In this blog series, we wish to introduce the framework based on a real-world example application, a task tracker called “Make It happen”. On day 1 we described the overall requirements, from day 2 to 5, we have created a fully working form for the entity “Task”. If you would like to follow this blog series please follow us on twitter, where we will announce every new blog post regarding JSON Forms.
So far, on the previous days, we have created a fully functional form rendered in JSON Forms by simply using two schemata: a JSON Schema to define the underlying data and a UI Schema to specify the UI. JSON Forms provides a rendering component, which translates this two schemas into a Material-UI based form, including data binding, validation, rule-based visibility and so on. While this is very efficient, you may wonder what you should do if the form rendered by JSON Forms does not exactly look like what you expected. Let us have a look at the form we have so far:
While the generic structure and the layout look pretty good, we might want to aesthetically improve the rating control since itis just a plain number field. A rating would better be expressed by a control like this:
Such an improvement can be addressed by either customizing an existing renderer or by adding a new custom renderer to JSON Forms. This use case is actually not special at all, it is anticipated and fully supported.
In JSON Forms a renderer is only responsible for displaying one particular UI element, like a control or a horizontal layout. JSON Forms ships with default renderers for all UI schema elements. The default renderers are meant as a default and therefore, it is very likely that you will add new renderers and extend existing ones.
The good news is that you still do not have to implement the complete form manually. Rather, you just need to add some code for the customized part. That means you can iteratively extend the framework with custom renderers, while the complete form remains fully functional. Let us have a quick look at the architecture of the JSON Forms rendering component. In fact there is not only one renderer, there is at least one renderer per concept of the UI schema. Renderers are responsible for translating the information of the UI schema and the data schema into a running web-based UI.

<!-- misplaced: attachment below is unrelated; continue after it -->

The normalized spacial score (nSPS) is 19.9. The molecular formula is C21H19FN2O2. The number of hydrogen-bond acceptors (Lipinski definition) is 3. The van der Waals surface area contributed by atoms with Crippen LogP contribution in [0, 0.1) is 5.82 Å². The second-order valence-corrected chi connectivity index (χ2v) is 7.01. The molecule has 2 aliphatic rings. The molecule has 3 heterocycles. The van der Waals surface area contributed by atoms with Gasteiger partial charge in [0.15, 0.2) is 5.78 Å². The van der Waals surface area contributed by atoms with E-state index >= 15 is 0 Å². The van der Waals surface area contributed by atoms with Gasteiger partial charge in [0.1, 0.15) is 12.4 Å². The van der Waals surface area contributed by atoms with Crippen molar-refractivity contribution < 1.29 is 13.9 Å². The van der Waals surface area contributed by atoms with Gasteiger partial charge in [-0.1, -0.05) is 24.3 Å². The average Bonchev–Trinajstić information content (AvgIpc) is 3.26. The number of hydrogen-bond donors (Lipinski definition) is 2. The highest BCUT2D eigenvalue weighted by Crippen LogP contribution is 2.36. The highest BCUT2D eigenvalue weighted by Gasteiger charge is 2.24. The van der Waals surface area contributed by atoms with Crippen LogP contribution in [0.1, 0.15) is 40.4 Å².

All renderers are registered at a redux store. For every renderer, there is a “Tester”, which decides, whether a certain renderer should be responsible for rendering a certain UI element. This can depend on the type of the UI schema element (e.g. all controls), on the type of the referenced data property (e.g. a renderer for all String properties), or even on the name of the data property (e.g. only the property “rating”).
This architecture allows you to register renders in a very flexible way. If there are no custom renderers, the default renderers will be used.
We don’t go into detail about implementing the custom renderer here, since we have a dedicated tutorial on how to do this. If you follow the tutorial and finish it, the rendered form will look like this:
Please note that the data schema and the UI schema did not have to be adapted at all. JSON Forms facilitates a strict separation between the definition of a form and its rendering. That enables you to not only adapt the look and feel of your UI, but also render the same UI schema in different ways.
If you are interested in implementing your own renderer or if you miss any feature in JSON Forms, please open an issue or contact us directly. If you are interested in trying out JSON Forms, please refer to the Getting Started tutorial. This tutorial explains how to set up JSON Forms in your project as well as how you can try out the first steps on your own. If you would like to follow this blog series, please follow us on Twitter. We will announce every new blog post on JSON Forms there.
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